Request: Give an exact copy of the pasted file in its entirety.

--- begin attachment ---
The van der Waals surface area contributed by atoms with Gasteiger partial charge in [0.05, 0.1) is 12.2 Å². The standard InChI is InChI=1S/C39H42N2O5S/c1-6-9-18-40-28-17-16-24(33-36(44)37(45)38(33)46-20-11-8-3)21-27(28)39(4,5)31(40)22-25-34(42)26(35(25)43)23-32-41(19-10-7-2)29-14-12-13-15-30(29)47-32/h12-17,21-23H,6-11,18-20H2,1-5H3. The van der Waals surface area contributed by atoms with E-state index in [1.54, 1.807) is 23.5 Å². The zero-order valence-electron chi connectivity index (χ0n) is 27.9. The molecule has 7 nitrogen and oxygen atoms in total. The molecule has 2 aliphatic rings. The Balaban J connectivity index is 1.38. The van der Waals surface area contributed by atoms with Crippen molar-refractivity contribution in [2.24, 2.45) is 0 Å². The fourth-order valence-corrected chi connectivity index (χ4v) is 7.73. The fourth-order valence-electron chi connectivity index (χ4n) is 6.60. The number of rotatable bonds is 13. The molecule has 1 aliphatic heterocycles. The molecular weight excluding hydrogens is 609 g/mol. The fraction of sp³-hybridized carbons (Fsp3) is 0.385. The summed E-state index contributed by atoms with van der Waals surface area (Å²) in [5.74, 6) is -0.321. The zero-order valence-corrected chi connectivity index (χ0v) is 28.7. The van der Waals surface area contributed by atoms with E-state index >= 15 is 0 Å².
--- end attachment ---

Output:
The van der Waals surface area contributed by atoms with Gasteiger partial charge in [0.05, 0.1) is 12.2 Å². The standard InChI is InChI=1S/C39H42N2O5S/c1-6-9-18-40-28-17-16-24(33-36(44)37(45)38(33)46-20-11-8-3)21-27(28)39(4,5)31(40)22-25-34(42)26(35(25)43)23-32-41(19-10-7-2)29-14-12-13-15-30(29)47-32/h12-17,21-23H,6-11,18-20H2,1-5H3. The van der Waals surface area contributed by atoms with E-state index in [1.54, 1.807) is 23.5 Å². The zero-order valence-electron chi connectivity index (χ0n) is 27.9. The molecule has 7 nitrogen and oxygen atoms in total. The molecule has 2 aliphatic rings. The Balaban J connectivity index is 1.38. The van der Waals surface area contributed by atoms with Crippen molar-refractivity contribution in [2.24, 2.45) is 0 Å². The fourth-order valence-corrected chi connectivity index (χ4v) is 7.73. The fourth-order valence-electron chi connectivity index (χ4n) is 6.60. The number of rotatable bonds is 13. The molecule has 1 aliphatic heterocycles. The molecular weight excluding hydrogens is 609 g/mol. The fraction of sp³-hybridized carbons (Fsp3) is 0.385. The summed E-state index contributed by atoms with van der Waals surface area (Å²) in [5.74, 6) is -0.321. The zero-order valence-corrected chi connectivity index (χ0v) is 28.7. The van der Waals surface area contributed by atoms with E-state index >= 15 is 0 Å².